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As a beginner computer science student I was assigned to write a function to sort a list of even and odd numbers into two sublists. Wait... don't down vote me. I have been learning on my own a bit and experimenting with list comprehension and timeit and was wondering if I could recreate this with list comprehension to do something a bit more challenging instead.

I've figured out how to use list comprehension to flatten sublists, but not the other way around. Is it possible?

def odd_even_filter(numbers):
    even = []
    odd = []
    for i in numbers:
        if i % 2 == 0:
            even.append(i)
        else:
            odd.append(i)
    return [even, odd]

odd_even_filter([1, 2, 3, 4, 5, 6, 7, 8, 9])
>>[[2,4,6,7],[1,3,5,7,9]]

Just trying to see if i can take a flat list and generate nested lists using list comprehension. It may not be worth it and not the python way, but just experimenting.

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What's your question exactly? How to do it with list comprehension? –  Paulo Bu Jan 31 at 4:45

5 Answers 5

If you're aiming for the shortest, yet pythonic answer, How about?

odd = [i for i in numbers if i % 2]  # this is O(n)
even = list(set(numbers) - set(odd)) # this is O(n log n)

An inefficient, but still clear alternative is:

even = numbers - odd # this is O(n^2)

An O(n) alternative (the best?) would be:

odd = [i for i in numbers if i % 2] # this is O(n)
even = [i for i in numbers if not i % 2] # this is O(n)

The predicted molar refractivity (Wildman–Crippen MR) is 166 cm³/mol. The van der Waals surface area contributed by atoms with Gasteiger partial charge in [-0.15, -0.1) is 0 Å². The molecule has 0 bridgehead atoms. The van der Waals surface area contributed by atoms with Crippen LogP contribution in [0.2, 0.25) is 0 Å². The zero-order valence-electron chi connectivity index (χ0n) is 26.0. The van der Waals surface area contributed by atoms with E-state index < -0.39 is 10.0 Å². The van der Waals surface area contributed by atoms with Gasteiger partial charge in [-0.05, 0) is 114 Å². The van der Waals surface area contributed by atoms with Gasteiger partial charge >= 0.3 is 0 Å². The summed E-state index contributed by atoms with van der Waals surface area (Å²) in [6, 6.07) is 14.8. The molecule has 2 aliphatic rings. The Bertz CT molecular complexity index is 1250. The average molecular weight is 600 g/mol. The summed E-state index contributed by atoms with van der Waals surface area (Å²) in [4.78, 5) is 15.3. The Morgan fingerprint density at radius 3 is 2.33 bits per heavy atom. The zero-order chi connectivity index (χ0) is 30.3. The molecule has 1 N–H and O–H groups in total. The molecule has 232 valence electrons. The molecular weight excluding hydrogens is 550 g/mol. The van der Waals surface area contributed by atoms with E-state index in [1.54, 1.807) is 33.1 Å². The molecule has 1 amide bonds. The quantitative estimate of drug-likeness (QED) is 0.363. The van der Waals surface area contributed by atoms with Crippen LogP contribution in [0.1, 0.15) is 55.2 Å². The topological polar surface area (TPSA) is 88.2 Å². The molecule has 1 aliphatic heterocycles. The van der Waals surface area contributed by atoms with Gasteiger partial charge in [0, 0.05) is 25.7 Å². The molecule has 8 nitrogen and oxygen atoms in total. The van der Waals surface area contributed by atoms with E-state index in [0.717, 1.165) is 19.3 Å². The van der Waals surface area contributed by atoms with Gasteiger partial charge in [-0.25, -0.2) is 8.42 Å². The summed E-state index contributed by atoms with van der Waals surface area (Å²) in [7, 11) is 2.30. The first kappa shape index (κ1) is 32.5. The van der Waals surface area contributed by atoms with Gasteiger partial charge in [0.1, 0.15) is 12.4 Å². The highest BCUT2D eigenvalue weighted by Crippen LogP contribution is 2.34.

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Based on ssm's post:

>>> l = [1, 2, 3, 4, 5, 6, 7, 8, 9]
>>> [list(filter(lambda x: x%2==0, l)), list(filter(lambda x: x%2==1, l))]
[[2, 4, 6, 8], [1, 3, 5, 7, 9]]

This solution is slow though.

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if your number are in sequence you can even use slice:

>>> [r[1::2],r[2::2]]
[[1, 3, 5, 7, 9], [2, 4, 6, 8]]
>>>
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There is always a tradeoff between readability and compactness in code. In this case, I believe the answer by devnull is excellent. He uses list comprehensions and Python if expression resulting in something very readable in a single line. If your test criterion is more stringent, it is generally more useful to separate out the conditions into their own functions. For your example, these would be:

def even(x): return x%2 == 0
def odd(x) : return x%2 != 0

and then use them for filtering out the results like so:

def oddEvenFilter(x): return [filter(even, x), filter(odd, x)]

These are three lines of code, but in combination is very readable.

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This works, not easier to read at all, but it is possible with range being the number of subgroups, 2 for even and odd.

return [[ n for n in numbers if n % 2 == 0] if i == 0 else [ n for n in numbers if n % 2 != 0] for i in range(2)]

Ran this through timeit and it takes twice as long which is to be expected. devnull's answer takes a little bit longer too.

def odd_even_filter(numbers):
    even = []
    odd = []
    for i in numbers:
        if i % 2 == 0:
            even.append(i)
        else:
            odd.append(i)
    return [even, odd]

def odd_even_filter_2(numbers):
    return [[ n for n in numbers if n % 2 == 0] if i == 0 else [ n for n in numbers if n % 2 != 0] for i in range(2)]

def odd_even_filter_3(numbers):
    even = []
    odd = []
    [ odd.append(n) if n % 2 != 0 else even.append(n) for n in numbers]
    return [even,odd]

print(timeit.timeit('odd_even_filter([1, 2, 3, 4, 5, 6, 7, 8, 9])', setup="from __main__ import odd_even_filter" )) 
print(timeit.timeit('odd_even_filter_2([1, 2, 3, 4, 5, 6, 7, 8, 9])', setup="from __main__ import odd_even_filter_2" ))
print(timeit.timeit('odd_even_filter_3([1, 2, 3, 4, 5, 6, 7, 8, 9])', setup="from __main__ import odd_even_filter_3" ))

>>2.2804439414858675
>>4.190625469924679
>>3.0541580641135733
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